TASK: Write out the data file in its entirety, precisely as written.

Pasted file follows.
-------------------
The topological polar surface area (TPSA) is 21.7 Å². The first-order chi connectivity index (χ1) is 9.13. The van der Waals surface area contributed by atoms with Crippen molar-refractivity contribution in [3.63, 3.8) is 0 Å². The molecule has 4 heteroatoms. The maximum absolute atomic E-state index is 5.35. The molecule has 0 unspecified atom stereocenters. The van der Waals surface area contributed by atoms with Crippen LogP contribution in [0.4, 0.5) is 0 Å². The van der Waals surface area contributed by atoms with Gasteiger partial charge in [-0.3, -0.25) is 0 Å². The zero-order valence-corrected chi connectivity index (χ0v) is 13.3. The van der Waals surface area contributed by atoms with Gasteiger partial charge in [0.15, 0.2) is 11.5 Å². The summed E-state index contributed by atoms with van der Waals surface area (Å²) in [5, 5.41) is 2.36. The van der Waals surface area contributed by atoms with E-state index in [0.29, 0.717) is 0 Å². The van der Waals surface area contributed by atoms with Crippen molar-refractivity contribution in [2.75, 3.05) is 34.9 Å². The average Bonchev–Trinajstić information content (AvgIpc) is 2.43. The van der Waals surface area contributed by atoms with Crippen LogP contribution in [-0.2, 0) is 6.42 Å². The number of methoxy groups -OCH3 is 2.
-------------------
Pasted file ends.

The topological polar surface area (TPSA) is 21.7 Å². The first-order chi connectivity index (χ1) is 9.13. The van der Waals surface area contributed by atoms with Crippen molar-refractivity contribution in [3.63, 3.8) is 0 Å². The molecule has 4 heteroatoms. The maximum absolute atomic E-state index is 5.35. The molecule has 0 unspecified atom stereocenters. The van der Waals surface area contributed by atoms with Crippen LogP contribution in [0.4, 0.5) is 0 Å². The van der Waals surface area contributed by atoms with Gasteiger partial charge in [-0.3, -0.25) is 0 Å². The zero-order valence-corrected chi connectivity index (χ0v) is 13.3. The van der Waals surface area contributed by atoms with Gasteiger partial charge in [0.15, 0.2) is 11.5 Å². The summed E-state index contributed by atoms with van der Waals surface area (Å²) in [5, 5.41) is 2.36. The van der Waals surface area contributed by atoms with E-state index in [0.29, 0.717) is 0 Å². The van der Waals surface area contributed by atoms with Crippen molar-refractivity contribution in [2.75, 3.05) is 34.9 Å². The average Bonchev–Trinajstić information content (AvgIpc) is 2.43. The van der Waals surface area contributed by atoms with Crippen LogP contribution in [-0.2, 0) is 6.42 Å². The number of methoxy groups -OCH3 is 2.